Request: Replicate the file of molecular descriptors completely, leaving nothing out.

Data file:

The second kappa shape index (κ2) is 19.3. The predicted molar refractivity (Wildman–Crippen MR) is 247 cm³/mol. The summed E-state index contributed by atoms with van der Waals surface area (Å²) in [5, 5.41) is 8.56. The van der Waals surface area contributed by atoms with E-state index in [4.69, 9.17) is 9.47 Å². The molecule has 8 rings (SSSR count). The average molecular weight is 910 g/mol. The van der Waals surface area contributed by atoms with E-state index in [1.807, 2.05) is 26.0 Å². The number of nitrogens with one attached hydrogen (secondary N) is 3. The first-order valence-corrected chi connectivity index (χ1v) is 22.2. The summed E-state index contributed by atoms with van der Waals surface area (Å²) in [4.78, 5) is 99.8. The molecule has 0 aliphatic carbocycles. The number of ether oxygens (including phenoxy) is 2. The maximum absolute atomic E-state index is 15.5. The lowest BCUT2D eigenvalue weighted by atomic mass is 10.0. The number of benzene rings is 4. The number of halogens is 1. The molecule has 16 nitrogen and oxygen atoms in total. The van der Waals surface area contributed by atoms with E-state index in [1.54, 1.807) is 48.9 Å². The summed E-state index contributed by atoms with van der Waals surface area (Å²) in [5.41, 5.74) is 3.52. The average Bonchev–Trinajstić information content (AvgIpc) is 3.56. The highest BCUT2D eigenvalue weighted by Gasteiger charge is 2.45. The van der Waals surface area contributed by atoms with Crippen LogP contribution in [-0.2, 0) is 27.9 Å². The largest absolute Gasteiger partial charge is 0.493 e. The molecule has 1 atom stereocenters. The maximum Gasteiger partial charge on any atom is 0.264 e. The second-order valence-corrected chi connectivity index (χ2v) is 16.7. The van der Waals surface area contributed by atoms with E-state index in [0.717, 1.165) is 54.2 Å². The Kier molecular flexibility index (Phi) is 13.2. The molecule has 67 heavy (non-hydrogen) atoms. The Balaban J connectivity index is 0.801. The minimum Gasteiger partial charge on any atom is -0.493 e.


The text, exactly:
The second kappa shape index (κ2) is 19.3. The predicted molar refractivity (Wildman–Crippen MR) is 247 cm³/mol. The summed E-state index contributed by atoms with van der Waals surface area (Å²) in [5, 5.41) is 8.56. The van der Waals surface area contributed by atoms with E-state index in [4.69, 9.17) is 9.47 Å². The molecule has 8 rings (SSSR count). The average molecular weight is 910 g/mol. The van der Waals surface area contributed by atoms with E-state index in [1.807, 2.05) is 26.0 Å². The number of nitrogens with one attached hydrogen (secondary N) is 3. The first-order valence-corrected chi connectivity index (χ1v) is 22.2. The summed E-state index contributed by atoms with van der Waals surface area (Å²) in [4.78, 5) is 99.8. The molecule has 0 aliphatic carbocycles. The number of ether oxygens (including phenoxy) is 2. The maximum absolute atomic E-state index is 15.5. The lowest BCUT2D eigenvalue weighted by atomic mass is 10.0. The number of benzene rings is 4. The number of halogens is 1. The molecule has 16 nitrogen and oxygen atoms in total. The van der Waals surface area contributed by atoms with E-state index in [1.54, 1.807) is 48.9 Å². The summed E-state index contributed by atoms with van der Waals surface area (Å²) in [5.41, 5.74) is 3.52. The average Bonchev–Trinajstić information content (AvgIpc) is 3.56. The highest BCUT2D eigenvalue weighted by Gasteiger charge is 2.45. The van der Waals surface area contributed by atoms with Crippen LogP contribution in [-0.2, 0) is 27.9 Å². The largest absolute Gasteiger partial charge is 0.493 e. The molecule has 1 atom stereocenters. The maximum Gasteiger partial charge on any atom is 0.264 e. The second-order valence-corrected chi connectivity index (χ2v) is 16.7. The van der Waals surface area contributed by atoms with E-state index in [0.717, 1.165) is 54.2 Å². The Kier molecular flexibility index (Phi) is 13.2. The molecule has 67 heavy (non-hydrogen) atoms. The Balaban J connectivity index is 0.801. The minimum Gasteiger partial charge on any atom is -0.493 e.